My young friend Hassan, an English literature student quickly offered three tough questions for group discussion after apologizing for being late and explaining that security had increased on the streets of Tripoli following reports of rebel infiltrations and sabotage that Qaddafi had eluded to on TV the night before. Hassan repeated what we have heard from others, which was that there was some gunfire downtown and an Al Jazeera report of a bomb blast at the Sheraton Four Points Hotel under construction.
Ismail, a business student scoffed at the mention of Al Jazeera which, like the BBC and CNN, are widely thought to be highly biased if not actual rebel propagandists whose reports have sometimes been rife with. BBC’s website is blocked yet again from the Internet by the government here and the BBC Tripoli bureau just got their new replacement producer, Daniel Fisher, a pleasant fellow who introduced himself this morning, apparently mistaking me for Jack Nicolson. Daniel’s arrival follows Libyan government complaints and the departure of the BBC’s previous reporter who, following the one million plus pro-Qaddafi rally at Green Square on 11/9/11, which lasted well into the evening, reported that those he saw leaving Tripoli the next morning were “fleeing Tripoli and that the Qaddafi stronghold could “implode at any time.”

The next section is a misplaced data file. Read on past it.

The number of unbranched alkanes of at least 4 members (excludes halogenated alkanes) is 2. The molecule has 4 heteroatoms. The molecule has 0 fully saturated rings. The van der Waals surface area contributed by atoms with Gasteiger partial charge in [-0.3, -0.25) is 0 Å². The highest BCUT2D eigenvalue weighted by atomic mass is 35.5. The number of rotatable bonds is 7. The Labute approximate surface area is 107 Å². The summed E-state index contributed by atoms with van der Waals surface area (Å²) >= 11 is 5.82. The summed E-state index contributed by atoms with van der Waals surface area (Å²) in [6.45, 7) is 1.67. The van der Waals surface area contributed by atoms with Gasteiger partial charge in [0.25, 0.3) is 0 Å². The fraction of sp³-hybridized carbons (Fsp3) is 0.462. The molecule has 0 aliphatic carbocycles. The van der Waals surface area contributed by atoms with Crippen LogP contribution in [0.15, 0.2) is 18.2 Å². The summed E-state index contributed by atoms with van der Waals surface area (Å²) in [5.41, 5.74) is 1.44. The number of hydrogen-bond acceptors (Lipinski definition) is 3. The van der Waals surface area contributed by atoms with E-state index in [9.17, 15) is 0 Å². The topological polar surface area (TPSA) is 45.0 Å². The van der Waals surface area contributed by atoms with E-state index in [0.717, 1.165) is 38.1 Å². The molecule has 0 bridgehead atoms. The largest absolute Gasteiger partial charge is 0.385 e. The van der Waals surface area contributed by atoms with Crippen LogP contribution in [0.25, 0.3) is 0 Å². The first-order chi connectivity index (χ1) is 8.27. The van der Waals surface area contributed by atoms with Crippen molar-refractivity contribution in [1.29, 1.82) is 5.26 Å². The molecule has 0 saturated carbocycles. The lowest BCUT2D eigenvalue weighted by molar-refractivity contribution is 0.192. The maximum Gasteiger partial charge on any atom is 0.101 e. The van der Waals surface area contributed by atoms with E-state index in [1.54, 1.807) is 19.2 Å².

That BBC report was total nonsense. Those families the BBC and CNN reporters claimed were “fleeing” were simply returning to the Tripoli suburbs whence they came having partied and slept over in the city.
Hassan tabled his questions: “Who appointed the Libyan Contact Group to get involved in our country and what legitimacy does its NATO memberships have to order the UN’s Secretary General (7/17/11) to impose conditions for resolving the crisis without both the Tripoli and Benghazi groups involved?
Does NATO, having set up the LCG, have the right to order around the UN Security Council and the UN Secretary-General and his staff?
Amani, who just got a job with Libyan Sports TV, tabled several questions for discussion:
“How can the US and NATO pretend to respect international law when NATO has killed more than 1,100 Libyan civilians claiming to be abiding by UN Resolutions 1970 & 1973, which NATO interprets as its sees fit and is using military operations to achieve political goals. UN Resolutions concerning our country limited NATO involvement to establishing a “no-fly zone” which was achieved in two days. Did the UN authorize the additional four months of bombing or the expansion of the original mission to numerous assassination attempts on our leaders and massive infrastructure destruction?”